The Department of Human Services announced Wednesday the release of the 2021 Annual Child Protective Services Report, which includes statewide and county-level data relevant to the child welfare system. DHS also urges all Pennsylvanians to report potential child abuse or neglect to ChildLine, which is a 24/7 hotline available to anyone concerned for the safety or well-being of a child, by calling 1-800-932-0313.
“On behalf of the Wolf Administration, I want to thank all of the child welfare workers and mandated and permissive reporters throughout Pennsylvania who work every day to ensure the safety of the commonwealth’s children,” said Acting DHS Secretary Meg Snead.
“Throughout the ongoing challenges of the COVID-19 pandemic, ChildLine continued taking calls and county and DHS caseworkers continued investigating reports. Caseworkers ensured families continued receiving the services they needed. The work these child welfare workers do every day ensures that Pennsylvania children can grow up safely and cared for. The value of their work is immeasurable.”
The child welfare system in Pennsylvania is state-supervised and county-administered with both having vital roles in the protection of children. DHS provides funding, oversight, and technical assistance to each county agency. DHS is also responsible for the licensure of public and private child welfare agencies and the investigation of complaints received regarding these agencies.
DHS is committed to addressing and understanding the impact of racial disparities in the child welfare system, and for the first time included statewide race and ethnicity data for substantiated victims and perpetrators in the annual report.
Addressing racial disparities requires recognition of the points at which bias can enter the system and how inequities at each point can impact the trajectory of children and families as they move through the system. This information will continue to be collected and refined for future reports for DHS to make decisions in the best of interest of children and families in Pennsylvania.
DHS is also responsible for oversight and enforcement of laws, regulations, and policies that guide the provision of child welfare services at the county level by each of the 67 counties in Pennsylvania. This includes the Child Protective Services Law, which defines child abuse and incidents in which Child Protective Services (CPS) reports are necessary.
The CPS reports DHS received rose by about 15 percent between 2020 and 2021. This increase was anticipated, largely due to the decline of reports observed in 2020 due to the COVID-19 pandemic and the reduced contact between children and mandated reporters during that time.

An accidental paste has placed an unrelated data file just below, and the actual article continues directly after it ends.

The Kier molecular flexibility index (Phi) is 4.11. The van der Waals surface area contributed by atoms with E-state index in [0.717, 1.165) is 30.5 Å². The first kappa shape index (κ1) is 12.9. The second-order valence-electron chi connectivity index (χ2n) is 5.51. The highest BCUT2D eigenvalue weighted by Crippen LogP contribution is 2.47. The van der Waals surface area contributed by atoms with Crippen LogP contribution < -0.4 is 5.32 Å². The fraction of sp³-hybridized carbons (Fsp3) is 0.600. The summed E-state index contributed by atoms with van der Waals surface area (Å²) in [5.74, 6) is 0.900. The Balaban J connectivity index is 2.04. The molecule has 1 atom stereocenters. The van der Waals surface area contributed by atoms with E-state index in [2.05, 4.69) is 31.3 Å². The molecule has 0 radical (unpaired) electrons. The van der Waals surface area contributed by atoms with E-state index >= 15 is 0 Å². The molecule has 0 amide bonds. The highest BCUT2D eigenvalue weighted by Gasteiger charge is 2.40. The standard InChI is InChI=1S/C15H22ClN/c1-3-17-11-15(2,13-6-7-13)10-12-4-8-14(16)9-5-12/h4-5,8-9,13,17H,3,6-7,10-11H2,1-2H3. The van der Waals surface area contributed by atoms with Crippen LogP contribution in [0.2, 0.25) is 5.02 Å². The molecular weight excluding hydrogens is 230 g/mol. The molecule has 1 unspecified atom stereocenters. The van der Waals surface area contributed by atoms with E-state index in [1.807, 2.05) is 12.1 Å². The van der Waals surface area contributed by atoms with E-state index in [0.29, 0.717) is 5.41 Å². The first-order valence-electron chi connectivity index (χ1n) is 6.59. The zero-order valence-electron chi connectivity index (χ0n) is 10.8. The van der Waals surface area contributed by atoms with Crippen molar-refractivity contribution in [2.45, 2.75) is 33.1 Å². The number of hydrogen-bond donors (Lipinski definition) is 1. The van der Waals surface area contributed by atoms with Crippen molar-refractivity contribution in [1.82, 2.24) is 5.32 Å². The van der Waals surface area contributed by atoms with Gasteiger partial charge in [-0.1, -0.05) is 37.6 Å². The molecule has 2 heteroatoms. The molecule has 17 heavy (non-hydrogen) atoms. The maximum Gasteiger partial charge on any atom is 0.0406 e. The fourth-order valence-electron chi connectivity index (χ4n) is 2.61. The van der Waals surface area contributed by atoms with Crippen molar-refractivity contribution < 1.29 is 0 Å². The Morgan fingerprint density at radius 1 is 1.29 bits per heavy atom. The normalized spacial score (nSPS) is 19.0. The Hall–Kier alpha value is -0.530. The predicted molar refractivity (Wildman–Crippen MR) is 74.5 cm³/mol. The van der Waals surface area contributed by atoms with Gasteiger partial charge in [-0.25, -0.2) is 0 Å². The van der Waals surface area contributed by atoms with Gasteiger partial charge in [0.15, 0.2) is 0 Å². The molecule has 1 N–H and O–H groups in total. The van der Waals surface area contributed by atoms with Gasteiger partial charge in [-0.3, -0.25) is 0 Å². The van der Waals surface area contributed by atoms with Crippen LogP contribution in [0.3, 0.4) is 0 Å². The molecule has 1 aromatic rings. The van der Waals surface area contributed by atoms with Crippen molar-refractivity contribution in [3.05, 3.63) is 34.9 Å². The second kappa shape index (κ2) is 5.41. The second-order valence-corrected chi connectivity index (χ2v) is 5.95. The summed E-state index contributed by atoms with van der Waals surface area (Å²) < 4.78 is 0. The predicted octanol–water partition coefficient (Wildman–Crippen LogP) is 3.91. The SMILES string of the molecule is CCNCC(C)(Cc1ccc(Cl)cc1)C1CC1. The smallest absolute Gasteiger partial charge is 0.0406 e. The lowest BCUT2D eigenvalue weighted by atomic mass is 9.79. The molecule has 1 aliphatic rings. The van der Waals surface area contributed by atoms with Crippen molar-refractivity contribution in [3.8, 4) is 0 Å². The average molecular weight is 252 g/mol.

Reports of suspected child abuse made by mandated reporters saw increases in 2021, again due to the decrease during 2020, but these reports are not fully back to pre-pandemic levels. The most significant change was observed for school employees. In 2020, 5,780 school employees made CPS reports, as opposed to 12,990 in 2019. In 2021, this number rose, with 8,313 total CPS reports being made by school employees.
Pennsylvania saw a decrease in child fatalities substantiated as the result of child abuse between 2020 and 2021 but saw an increase in child near fatalities substantiated as the result of child abuse. In 2020, 73 children died, and 115 children nearly died as a result of child abuse. In 2021, 57 children died, and 136 children nearly died as a result of child abuse.
“It is all of our responsibility to stop child abuse and neglect, and taking proactive, deliberate action now can prevent tragedies in the future,” said Acting Secretary Snead. “One child’s death is too many. I urge anyone who has concerns for the safety of the children in their life to contact ChildLine immediately.”
Anyone can make a report to ChildLine. Anyone who is not a mandated reporter can make a report to ChildLine anonymously. DHS encourages all Pennsylvanians to learn more about the signs of potential abuse or neglect and make a report to ChildLine if they begin to suspect abuse or neglect. Signs of potential abuse or neglect can include:
Numerous and/or unexplained injuries or bruises; Chronic, pronounced anxiety and expressed feelings of inadequacy; Flinching or an avoidance to being touched; Poor impulse control; Demonstrating abusive behavior or talk; Cruelty to animals or others; and, Fear of parent or caregiver, among others.
Pennsylvanians can learn more about the signs of potential abuse at www.keepkidssafe.pa.gov. To report suspected child abuse, call ChildLine at 1-800-932-0313.